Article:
Usage and grammar
Writing for the web
- Sentence case by default
- When creating a link, don’t include the terminal punctuation
- When creating a link, ensure the text describes the action of clicking the link or the destination of the link
- Punctuation goes inside the quotation marks for complete sentences; otherwise it goes outside, in the UK style.
- Oxford comma: This, that, and the other.
- Em dashes: Format them—like this—with no spaces on either side.
- En Dashes: Used to denote a range, such as January 10–16.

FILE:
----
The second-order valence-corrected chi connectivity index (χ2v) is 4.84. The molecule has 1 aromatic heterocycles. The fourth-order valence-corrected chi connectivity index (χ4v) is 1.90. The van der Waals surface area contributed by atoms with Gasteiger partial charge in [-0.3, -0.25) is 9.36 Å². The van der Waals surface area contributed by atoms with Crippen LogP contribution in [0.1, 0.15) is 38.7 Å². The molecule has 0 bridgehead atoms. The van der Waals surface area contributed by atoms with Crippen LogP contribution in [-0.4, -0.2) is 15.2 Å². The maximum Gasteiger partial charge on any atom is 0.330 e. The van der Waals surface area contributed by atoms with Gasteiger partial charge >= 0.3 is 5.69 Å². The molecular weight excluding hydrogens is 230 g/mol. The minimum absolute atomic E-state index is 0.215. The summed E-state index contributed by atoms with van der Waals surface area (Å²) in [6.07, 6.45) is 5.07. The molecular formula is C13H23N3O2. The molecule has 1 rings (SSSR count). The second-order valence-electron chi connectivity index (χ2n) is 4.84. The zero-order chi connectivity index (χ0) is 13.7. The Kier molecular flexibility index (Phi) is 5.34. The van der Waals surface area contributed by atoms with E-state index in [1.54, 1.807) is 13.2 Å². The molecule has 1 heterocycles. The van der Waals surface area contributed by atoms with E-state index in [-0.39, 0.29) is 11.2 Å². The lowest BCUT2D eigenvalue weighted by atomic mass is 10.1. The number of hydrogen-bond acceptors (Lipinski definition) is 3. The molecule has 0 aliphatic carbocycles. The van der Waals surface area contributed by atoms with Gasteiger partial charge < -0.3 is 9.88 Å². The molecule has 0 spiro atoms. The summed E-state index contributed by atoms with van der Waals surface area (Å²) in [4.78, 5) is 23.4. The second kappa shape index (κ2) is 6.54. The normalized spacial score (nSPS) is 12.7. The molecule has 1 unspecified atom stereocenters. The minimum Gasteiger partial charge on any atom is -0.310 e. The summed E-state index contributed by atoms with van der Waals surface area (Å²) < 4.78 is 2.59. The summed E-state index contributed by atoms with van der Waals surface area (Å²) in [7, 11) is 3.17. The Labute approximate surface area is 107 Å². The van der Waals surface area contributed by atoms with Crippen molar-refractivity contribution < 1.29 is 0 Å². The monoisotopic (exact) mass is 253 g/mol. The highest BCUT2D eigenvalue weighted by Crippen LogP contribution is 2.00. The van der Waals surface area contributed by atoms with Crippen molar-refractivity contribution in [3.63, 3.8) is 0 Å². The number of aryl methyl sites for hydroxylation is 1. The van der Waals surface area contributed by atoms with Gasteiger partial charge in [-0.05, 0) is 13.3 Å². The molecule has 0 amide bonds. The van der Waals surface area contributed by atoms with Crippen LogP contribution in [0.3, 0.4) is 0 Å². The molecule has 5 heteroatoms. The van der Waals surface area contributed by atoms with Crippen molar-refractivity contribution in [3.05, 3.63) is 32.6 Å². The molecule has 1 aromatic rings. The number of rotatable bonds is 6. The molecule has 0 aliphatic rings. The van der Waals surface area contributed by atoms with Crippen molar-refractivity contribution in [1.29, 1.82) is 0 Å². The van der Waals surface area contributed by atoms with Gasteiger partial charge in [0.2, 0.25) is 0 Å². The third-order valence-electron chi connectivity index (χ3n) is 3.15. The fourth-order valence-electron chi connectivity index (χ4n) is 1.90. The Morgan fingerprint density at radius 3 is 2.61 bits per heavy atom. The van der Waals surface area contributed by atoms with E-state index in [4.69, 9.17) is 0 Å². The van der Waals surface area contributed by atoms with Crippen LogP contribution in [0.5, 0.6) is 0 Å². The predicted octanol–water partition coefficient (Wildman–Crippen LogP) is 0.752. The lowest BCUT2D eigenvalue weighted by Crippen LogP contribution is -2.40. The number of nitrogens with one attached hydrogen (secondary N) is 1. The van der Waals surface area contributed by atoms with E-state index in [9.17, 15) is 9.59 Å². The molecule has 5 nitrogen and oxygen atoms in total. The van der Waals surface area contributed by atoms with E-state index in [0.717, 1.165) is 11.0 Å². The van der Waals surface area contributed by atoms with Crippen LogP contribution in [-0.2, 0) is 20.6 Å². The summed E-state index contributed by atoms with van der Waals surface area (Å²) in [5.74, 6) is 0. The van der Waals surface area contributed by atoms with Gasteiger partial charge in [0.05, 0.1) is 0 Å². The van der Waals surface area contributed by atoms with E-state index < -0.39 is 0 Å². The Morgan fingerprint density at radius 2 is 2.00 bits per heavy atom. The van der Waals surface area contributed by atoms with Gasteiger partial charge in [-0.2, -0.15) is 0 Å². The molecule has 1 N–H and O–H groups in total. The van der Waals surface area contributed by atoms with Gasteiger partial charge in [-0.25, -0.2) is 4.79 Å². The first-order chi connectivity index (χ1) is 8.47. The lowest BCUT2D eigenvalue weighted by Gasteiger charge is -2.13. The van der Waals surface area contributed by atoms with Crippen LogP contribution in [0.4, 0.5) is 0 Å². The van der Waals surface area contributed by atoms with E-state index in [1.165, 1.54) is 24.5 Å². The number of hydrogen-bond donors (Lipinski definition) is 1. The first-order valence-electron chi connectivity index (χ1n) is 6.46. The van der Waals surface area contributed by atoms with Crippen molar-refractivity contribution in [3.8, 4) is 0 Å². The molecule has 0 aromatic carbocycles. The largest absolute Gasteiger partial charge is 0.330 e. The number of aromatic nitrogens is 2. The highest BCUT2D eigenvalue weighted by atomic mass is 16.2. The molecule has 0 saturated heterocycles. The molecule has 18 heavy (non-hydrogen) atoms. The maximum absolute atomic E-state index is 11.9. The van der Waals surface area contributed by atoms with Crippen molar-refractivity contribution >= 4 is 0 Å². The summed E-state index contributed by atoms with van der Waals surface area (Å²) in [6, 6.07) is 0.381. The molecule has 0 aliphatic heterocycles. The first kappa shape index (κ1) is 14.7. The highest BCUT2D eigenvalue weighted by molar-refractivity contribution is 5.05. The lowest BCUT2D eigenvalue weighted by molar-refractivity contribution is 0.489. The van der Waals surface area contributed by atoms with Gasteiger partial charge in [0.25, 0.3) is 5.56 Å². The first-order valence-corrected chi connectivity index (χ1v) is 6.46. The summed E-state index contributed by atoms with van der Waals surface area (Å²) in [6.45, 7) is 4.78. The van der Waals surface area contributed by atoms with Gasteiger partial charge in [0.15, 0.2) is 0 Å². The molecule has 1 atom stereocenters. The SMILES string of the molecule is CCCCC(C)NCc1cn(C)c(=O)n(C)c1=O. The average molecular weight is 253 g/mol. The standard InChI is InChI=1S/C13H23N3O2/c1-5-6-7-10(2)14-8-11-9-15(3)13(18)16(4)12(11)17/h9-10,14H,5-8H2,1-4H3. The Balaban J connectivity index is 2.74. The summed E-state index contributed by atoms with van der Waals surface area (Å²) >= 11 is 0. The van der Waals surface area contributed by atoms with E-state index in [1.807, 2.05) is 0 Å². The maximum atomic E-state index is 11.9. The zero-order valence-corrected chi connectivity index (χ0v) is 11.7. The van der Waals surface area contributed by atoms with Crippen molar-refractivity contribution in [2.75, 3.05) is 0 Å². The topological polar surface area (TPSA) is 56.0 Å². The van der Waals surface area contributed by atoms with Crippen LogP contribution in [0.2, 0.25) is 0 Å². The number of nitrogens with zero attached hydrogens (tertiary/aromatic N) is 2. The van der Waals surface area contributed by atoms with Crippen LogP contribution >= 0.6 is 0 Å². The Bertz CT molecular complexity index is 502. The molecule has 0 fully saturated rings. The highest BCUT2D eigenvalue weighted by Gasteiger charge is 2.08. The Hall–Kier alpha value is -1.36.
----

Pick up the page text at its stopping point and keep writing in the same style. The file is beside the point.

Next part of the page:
- An affect is a cause (and a verb) and an effect is a consequence (and a noun). Affects create effects.
- If ‘however’ is used to separate clauses, then it needs to be preceded with a semicolon: “I planned to get work done before the concert; however, I didn’t have time.”
Common words and phrases
- Web page
- “In regard to”, not “in regards to”
Other style guides
Should I use a comma between two modifiers?
This is wrong:
Render a simple, horizontal rule with the divider components.
If you flipped these around to “horizontal, simple rule” it wouldn’t carry the same meaning, so we know these aren’t actually two interchangeable modifiers—“simple” describes the whole phrase “horizontal rule”—so we don’t need a comma